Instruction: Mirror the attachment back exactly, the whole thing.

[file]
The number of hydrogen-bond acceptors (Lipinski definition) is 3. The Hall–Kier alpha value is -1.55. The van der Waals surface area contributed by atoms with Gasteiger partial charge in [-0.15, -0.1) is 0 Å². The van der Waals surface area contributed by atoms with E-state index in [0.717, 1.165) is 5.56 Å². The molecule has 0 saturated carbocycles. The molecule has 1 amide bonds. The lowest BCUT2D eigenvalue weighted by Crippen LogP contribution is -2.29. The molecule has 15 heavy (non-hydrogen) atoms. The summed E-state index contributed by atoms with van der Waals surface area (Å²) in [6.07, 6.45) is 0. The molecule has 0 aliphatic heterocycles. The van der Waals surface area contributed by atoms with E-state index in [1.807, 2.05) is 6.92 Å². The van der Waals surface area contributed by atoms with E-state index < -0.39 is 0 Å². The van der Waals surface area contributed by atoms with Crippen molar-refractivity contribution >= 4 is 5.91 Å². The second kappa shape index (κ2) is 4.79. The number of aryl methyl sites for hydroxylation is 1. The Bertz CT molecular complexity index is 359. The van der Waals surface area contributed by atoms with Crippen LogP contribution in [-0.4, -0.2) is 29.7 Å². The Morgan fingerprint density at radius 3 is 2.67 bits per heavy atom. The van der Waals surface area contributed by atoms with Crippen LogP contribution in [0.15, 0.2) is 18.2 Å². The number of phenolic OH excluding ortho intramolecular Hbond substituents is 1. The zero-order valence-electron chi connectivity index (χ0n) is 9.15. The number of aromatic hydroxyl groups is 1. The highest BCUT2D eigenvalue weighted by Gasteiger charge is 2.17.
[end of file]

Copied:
The number of hydrogen-bond acceptors (Lipinski definition) is 3. The Hall–Kier alpha value is -1.55. The van der Waals surface area contributed by atoms with Gasteiger partial charge in [-0.15, -0.1) is 0 Å². The van der Waals surface area contributed by atoms with E-state index in [0.717, 1.165) is 5.56 Å². The molecule has 0 saturated carbocycles. The molecule has 1 amide bonds. The lowest BCUT2D eigenvalue weighted by Crippen LogP contribution is -2.29. The molecule has 15 heavy (non-hydrogen) atoms. The summed E-state index contributed by atoms with van der Waals surface area (Å²) in [6.07, 6.45) is 0. The molecule has 0 aliphatic heterocycles. The van der Waals surface area contributed by atoms with E-state index in [1.807, 2.05) is 6.92 Å². The van der Waals surface area contributed by atoms with E-state index < -0.39 is 0 Å². The van der Waals surface area contributed by atoms with Crippen molar-refractivity contribution >= 4 is 5.91 Å². The second kappa shape index (κ2) is 4.79. The number of aryl methyl sites for hydroxylation is 1. The Bertz CT molecular complexity index is 359. The van der Waals surface area contributed by atoms with Crippen LogP contribution in [-0.4, -0.2) is 29.7 Å². The Morgan fingerprint density at radius 3 is 2.67 bits per heavy atom. The van der Waals surface area contributed by atoms with Crippen LogP contribution in [0.15, 0.2) is 18.2 Å². The number of phenolic OH excluding ortho intramolecular Hbond substituents is 1. The zero-order valence-electron chi connectivity index (χ0n) is 9.15. The number of aromatic hydroxyl groups is 1. The highest BCUT2D eigenvalue weighted by Gasteiger charge is 2.17.